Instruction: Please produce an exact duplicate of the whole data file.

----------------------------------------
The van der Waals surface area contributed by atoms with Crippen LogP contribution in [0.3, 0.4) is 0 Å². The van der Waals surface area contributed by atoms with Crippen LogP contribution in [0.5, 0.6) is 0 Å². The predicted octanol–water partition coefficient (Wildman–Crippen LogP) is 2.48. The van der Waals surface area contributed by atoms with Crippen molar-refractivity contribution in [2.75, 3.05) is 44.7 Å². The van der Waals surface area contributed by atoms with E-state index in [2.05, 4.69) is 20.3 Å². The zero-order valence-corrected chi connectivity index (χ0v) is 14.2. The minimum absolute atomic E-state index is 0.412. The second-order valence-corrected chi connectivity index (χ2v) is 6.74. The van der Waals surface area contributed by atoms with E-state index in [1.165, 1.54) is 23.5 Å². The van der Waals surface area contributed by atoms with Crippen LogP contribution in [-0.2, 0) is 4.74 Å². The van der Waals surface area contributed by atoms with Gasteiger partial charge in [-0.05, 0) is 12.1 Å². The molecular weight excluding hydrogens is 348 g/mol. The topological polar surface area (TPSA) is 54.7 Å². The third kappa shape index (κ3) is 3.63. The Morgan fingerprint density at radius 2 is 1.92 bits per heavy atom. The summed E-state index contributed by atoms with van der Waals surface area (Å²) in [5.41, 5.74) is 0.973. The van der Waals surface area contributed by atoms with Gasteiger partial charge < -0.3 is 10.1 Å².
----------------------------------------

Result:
The van der Waals surface area contributed by atoms with Crippen LogP contribution in [0.3, 0.4) is 0 Å². The van der Waals surface area contributed by atoms with Crippen LogP contribution in [0.5, 0.6) is 0 Å². The predicted octanol–water partition coefficient (Wildman–Crippen LogP) is 2.48. The van der Waals surface area contributed by atoms with Crippen molar-refractivity contribution in [2.75, 3.05) is 44.7 Å². The van der Waals surface area contributed by atoms with E-state index in [2.05, 4.69) is 20.3 Å². The zero-order valence-corrected chi connectivity index (χ0v) is 14.2. The minimum absolute atomic E-state index is 0.412. The second-order valence-corrected chi connectivity index (χ2v) is 6.74. The van der Waals surface area contributed by atoms with E-state index in [1.165, 1.54) is 23.5 Å². The van der Waals surface area contributed by atoms with Crippen LogP contribution in [-0.2, 0) is 4.74 Å². The van der Waals surface area contributed by atoms with Gasteiger partial charge in [-0.05, 0) is 12.1 Å². The molecular weight excluding hydrogens is 348 g/mol. The topological polar surface area (TPSA) is 54.7 Å². The third kappa shape index (κ3) is 3.63. The Morgan fingerprint density at radius 2 is 1.92 bits per heavy atom. The summed E-state index contributed by atoms with van der Waals surface area (Å²) in [5.41, 5.74) is 0.973. The van der Waals surface area contributed by atoms with Gasteiger partial charge < -0.3 is 10.1 Å².